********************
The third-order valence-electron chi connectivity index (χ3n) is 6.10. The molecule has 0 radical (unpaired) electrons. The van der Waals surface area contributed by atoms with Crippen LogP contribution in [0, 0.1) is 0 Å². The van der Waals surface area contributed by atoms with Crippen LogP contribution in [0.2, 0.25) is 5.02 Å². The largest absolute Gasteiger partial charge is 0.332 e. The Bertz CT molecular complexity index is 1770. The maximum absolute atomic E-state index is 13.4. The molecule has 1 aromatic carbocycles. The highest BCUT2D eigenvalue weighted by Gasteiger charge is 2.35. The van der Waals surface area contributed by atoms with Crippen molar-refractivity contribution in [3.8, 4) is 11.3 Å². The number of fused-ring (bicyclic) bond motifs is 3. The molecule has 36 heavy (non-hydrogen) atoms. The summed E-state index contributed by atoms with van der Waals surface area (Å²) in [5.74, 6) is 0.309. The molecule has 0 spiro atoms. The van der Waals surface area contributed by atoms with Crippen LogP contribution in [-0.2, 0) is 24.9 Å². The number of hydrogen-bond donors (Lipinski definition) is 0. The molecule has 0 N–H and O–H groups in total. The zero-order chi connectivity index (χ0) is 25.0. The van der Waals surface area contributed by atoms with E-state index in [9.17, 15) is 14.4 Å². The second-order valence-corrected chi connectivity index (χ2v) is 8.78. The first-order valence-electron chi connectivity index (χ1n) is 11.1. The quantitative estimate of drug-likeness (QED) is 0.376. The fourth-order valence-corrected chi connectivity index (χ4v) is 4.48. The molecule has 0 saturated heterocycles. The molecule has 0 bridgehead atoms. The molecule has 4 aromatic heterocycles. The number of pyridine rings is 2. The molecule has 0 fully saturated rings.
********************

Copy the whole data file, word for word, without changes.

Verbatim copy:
The third-order valence-electron chi connectivity index (χ3n) is 6.10. The molecule has 0 radical (unpaired) electrons. The van der Waals surface area contributed by atoms with Crippen LogP contribution in [0, 0.1) is 0 Å². The van der Waals surface area contributed by atoms with Crippen LogP contribution in [0.2, 0.25) is 5.02 Å². The largest absolute Gasteiger partial charge is 0.332 e. The Bertz CT molecular complexity index is 1770. The maximum absolute atomic E-state index is 13.4. The molecule has 1 aromatic carbocycles. The highest BCUT2D eigenvalue weighted by Gasteiger charge is 2.35. The van der Waals surface area contributed by atoms with Crippen molar-refractivity contribution in [3.8, 4) is 11.3 Å². The number of fused-ring (bicyclic) bond motifs is 3. The molecule has 36 heavy (non-hydrogen) atoms. The summed E-state index contributed by atoms with van der Waals surface area (Å²) in [5.74, 6) is 0.309. The molecule has 0 spiro atoms. The van der Waals surface area contributed by atoms with Crippen LogP contribution in [-0.2, 0) is 24.9 Å². The number of hydrogen-bond donors (Lipinski definition) is 0. The molecule has 0 N–H and O–H groups in total. The zero-order chi connectivity index (χ0) is 25.0. The van der Waals surface area contributed by atoms with E-state index in [9.17, 15) is 14.4 Å². The second-order valence-corrected chi connectivity index (χ2v) is 8.78. The first-order valence-electron chi connectivity index (χ1n) is 11.1. The quantitative estimate of drug-likeness (QED) is 0.376. The fourth-order valence-corrected chi connectivity index (χ4v) is 4.48. The molecule has 0 saturated heterocycles. The molecule has 0 bridgehead atoms. The molecule has 4 aromatic heterocycles. The number of pyridine rings is 2. The molecule has 0 fully saturated rings.